Given this approach to the simulation of the signals for each flow in the experimental/measured signal data, the high-level view of the algorithm is provided below and is illustrated in a flowchart (Figure 3).(1)Optimize—the parameters of the model to minimize the root mean square (RMS) error between the simulated and experimental/measured signal values over a user-specified window.(2)Find Potential Errors—by comparing the experimental/measured signal values with the simulated signal values (produced using the optimized parameters), and identifying outliers (base calls more likely to be incorrect).(3)Correct—adjust the sequence to compensate for signal discrepancies at outliers, and simulate this adjusted sequence. Write original and adjusted sequences to FASTA files.(4)Evaluate—user evaluates the validity of the correction by observing the signals.
The RMS error is used so that the error levels remain consistent when the user modifies the window size. An absolute error value would be small when the window is small, and larger when all flows are being considered. Lastly, a threshold on the maximum quality value for adjustment may be chosen. That is, if a base has a quality value above this threshold, it will not be adjusted, regardless of other factors.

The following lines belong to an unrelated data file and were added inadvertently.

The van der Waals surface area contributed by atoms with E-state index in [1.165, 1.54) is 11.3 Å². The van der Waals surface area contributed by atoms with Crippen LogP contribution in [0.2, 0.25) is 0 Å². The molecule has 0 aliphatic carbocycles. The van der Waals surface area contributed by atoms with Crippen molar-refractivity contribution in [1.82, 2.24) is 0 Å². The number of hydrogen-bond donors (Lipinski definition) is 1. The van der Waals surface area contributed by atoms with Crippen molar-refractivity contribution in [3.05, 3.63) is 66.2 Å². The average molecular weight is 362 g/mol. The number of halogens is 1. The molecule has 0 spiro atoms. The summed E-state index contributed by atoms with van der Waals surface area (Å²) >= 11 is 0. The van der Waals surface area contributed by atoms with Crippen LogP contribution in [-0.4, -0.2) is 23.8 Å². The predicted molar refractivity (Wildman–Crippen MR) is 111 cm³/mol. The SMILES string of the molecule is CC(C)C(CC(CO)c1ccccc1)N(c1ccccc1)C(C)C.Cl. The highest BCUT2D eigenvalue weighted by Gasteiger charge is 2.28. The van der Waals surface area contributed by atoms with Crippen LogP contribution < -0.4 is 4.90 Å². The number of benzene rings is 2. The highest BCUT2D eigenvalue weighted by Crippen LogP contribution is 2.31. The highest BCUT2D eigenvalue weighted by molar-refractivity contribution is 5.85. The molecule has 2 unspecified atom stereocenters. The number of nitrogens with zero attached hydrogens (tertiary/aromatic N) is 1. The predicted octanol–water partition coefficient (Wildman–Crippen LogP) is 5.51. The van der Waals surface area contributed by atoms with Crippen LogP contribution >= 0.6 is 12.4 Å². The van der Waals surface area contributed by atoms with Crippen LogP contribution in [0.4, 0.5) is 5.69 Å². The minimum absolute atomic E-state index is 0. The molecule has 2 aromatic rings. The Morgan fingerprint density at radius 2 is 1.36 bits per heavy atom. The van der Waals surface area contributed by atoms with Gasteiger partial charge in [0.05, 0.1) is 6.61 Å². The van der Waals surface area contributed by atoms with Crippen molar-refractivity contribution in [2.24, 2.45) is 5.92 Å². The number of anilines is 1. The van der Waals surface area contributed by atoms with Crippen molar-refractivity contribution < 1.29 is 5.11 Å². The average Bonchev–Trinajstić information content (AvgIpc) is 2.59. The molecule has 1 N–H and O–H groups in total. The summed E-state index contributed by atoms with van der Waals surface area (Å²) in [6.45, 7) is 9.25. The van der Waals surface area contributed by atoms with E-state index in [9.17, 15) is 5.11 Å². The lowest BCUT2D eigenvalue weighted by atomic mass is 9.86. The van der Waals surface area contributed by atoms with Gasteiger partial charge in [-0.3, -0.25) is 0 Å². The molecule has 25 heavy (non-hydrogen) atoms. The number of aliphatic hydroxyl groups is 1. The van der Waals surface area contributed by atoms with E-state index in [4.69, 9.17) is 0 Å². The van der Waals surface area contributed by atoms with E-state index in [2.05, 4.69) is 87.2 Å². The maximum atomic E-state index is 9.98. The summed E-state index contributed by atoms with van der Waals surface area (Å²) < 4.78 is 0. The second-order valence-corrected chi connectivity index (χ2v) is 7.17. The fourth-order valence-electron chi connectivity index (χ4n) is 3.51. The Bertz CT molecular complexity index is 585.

Adjustments to the optimization and simulation settings are required to achieve good results during the optimization process. For example, the flow window size will affect the ability of CallSim to optimize the simulation parameters, such that the simulation signal values approach the experimental/measured signal values. The initial values for the simulation parameters can also affect the quality of the results, and these are determined by the user. In addition, the gradient descent algorithm, that is used to minimize the RMS error by adjusting the simulation parameters, has a convergence rate parameter that can be modified to “tune” the performance of the optimization. Because of these process variables, each read typically requires unique considerations, and this is a significant reason why this algorithm has not been applied to larger batches of reads at this time.